Section 1502 of the Dodd-Frank Act passed by the U.S. Congress in 2010 is an attempt to curtail the financing of armed groups benefiting from the sale of conflict minerals contributing to the humanitarian crisis in the Democratic Republic of the Congo (DRC) region. The law requires companies using conflict minerals (tin, tungsten, tantalum and gold, otherwise known as 3TGs) that are “necessary to the functionality or production of a product” they manufacture to disclose their use. The Securities and Exchange Commission (SEC), the rule-making body, requires impacted companies under certain circumstances to conduct due diligence to determine the origin and chain of custody of their conflict minerals.
Complying with this Rule requires timely and accurate situational awareness of upstream conditions in the DRC region (particularly North and South Kivus in Eastern DRC) in order to have an effective conflict minerals compliance architecture. Indeed, many of the requirements in the SEC final rule and Organization for Economic Co-operation and Development’s (OECD) Due Diligence Guidance for Responsible Supply Chains of Minerals from Conflict-Affected and High-Risk Areas necessitate a rudimentary understanding of local actors, mine locations, groups controlling the mines and whether armed groups are illegally “taxing” minerals when transported along routes that they control. This basic understanding is needed in order to minimally verify representations made by suppliers, direct or indirect and to remediate identified “red flags.” Below are seven crucial reasons for covered companies to acquire a foundational upstream knowledge.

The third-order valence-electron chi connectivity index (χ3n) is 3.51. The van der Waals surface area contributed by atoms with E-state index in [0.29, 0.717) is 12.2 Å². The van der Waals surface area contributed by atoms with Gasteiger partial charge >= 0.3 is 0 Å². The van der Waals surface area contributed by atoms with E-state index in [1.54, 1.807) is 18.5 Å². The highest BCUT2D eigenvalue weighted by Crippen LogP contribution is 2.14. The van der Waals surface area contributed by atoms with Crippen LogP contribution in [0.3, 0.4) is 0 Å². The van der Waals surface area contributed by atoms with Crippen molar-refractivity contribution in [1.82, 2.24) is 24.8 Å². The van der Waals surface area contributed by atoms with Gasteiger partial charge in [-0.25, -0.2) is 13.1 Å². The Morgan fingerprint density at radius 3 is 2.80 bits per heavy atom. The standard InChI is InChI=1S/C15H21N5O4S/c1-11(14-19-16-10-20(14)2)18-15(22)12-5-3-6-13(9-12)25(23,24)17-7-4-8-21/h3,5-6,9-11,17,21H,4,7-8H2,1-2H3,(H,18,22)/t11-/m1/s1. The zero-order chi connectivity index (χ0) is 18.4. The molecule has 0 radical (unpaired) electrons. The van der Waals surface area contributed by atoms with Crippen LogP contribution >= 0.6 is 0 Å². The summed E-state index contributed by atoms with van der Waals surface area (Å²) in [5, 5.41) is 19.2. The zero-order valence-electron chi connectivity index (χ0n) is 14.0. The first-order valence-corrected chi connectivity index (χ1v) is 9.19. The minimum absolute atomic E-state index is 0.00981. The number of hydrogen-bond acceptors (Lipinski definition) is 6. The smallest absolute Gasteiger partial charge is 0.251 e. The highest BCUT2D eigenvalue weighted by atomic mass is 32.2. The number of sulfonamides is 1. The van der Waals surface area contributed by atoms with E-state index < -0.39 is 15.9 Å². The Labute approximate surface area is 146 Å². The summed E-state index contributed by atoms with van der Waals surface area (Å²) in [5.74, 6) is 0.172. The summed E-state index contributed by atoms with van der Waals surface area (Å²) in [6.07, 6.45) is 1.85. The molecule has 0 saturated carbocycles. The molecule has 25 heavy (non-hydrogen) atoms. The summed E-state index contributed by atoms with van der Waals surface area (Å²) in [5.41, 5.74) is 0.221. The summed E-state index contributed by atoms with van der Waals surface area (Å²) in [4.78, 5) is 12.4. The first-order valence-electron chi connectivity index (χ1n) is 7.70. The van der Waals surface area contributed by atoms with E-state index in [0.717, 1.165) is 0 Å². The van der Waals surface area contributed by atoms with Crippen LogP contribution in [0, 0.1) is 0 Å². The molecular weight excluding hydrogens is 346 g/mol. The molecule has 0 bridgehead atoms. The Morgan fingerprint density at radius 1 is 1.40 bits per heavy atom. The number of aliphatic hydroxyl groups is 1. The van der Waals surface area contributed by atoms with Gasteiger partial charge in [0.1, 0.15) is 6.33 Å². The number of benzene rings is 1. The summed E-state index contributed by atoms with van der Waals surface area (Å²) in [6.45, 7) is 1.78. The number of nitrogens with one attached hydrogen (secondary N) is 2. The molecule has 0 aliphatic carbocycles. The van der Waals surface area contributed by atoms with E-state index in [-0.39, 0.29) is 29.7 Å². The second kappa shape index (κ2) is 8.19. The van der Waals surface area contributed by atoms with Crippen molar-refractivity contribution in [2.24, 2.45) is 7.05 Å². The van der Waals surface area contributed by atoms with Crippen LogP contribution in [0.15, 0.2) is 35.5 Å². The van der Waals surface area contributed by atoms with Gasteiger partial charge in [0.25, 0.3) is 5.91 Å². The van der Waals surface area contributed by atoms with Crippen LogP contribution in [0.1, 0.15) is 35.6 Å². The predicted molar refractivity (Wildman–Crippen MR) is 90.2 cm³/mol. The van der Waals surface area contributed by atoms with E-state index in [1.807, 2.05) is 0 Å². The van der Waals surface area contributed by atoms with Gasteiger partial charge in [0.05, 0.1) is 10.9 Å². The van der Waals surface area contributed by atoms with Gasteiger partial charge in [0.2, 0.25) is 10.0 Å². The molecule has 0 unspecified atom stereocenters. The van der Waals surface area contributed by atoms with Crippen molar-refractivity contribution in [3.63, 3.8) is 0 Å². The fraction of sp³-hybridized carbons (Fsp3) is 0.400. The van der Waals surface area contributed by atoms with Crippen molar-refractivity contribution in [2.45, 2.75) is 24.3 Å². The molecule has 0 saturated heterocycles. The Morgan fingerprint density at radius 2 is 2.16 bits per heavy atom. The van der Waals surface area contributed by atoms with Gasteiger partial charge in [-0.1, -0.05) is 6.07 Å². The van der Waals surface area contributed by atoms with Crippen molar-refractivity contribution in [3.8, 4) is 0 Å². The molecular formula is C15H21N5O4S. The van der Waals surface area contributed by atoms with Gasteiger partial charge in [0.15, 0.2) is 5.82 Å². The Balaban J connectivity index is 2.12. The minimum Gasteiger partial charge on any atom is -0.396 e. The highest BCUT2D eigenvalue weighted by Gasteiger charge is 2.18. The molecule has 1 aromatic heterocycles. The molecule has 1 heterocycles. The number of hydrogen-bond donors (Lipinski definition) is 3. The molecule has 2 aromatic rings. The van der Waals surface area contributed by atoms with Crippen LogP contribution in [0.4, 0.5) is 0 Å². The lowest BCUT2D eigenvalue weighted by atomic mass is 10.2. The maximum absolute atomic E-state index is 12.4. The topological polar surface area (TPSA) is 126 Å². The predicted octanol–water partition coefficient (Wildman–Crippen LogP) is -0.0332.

- Verification: There is an over-reliance on representations made by suppliers and smelters without proper vetting, exposing companies to noncompliance risk. This shortcoming can only be remedied by acquiring relevant upstream knowledge. Filers must be both proactive in understanding and identifying red flags in their supply chain and reactive in taking steps to address identified issues.
- Due Diligence: Conducting an effective risk-based due diligence and traceability require a practical ongoing process that will enable better understanding of the chain of custody. This includes illegal checkpoints where the mineral may be “taxed” by armed groups, thereby tainting the minerals even if originating from a conflict-free mine. This process requires some upstream familiarity.
- OECD Framework Implementation: The Organization for Economic Co-operation and Development’s due diligence guidance and framework, which is tacitly endorsed by the SEC, states that suppliers’ membership with conflict-free organizations is not solely a sufficient basis for a conflict-free claim. The UN Group of Experts (UNGoE) has questioned the reliability of some of the certifying organizations, thereby exposing a filer to substantial reputational risk. This makes upstream situational awareness training an important exercise. Ultimately, representations and filings made by registrants remain their responsibility.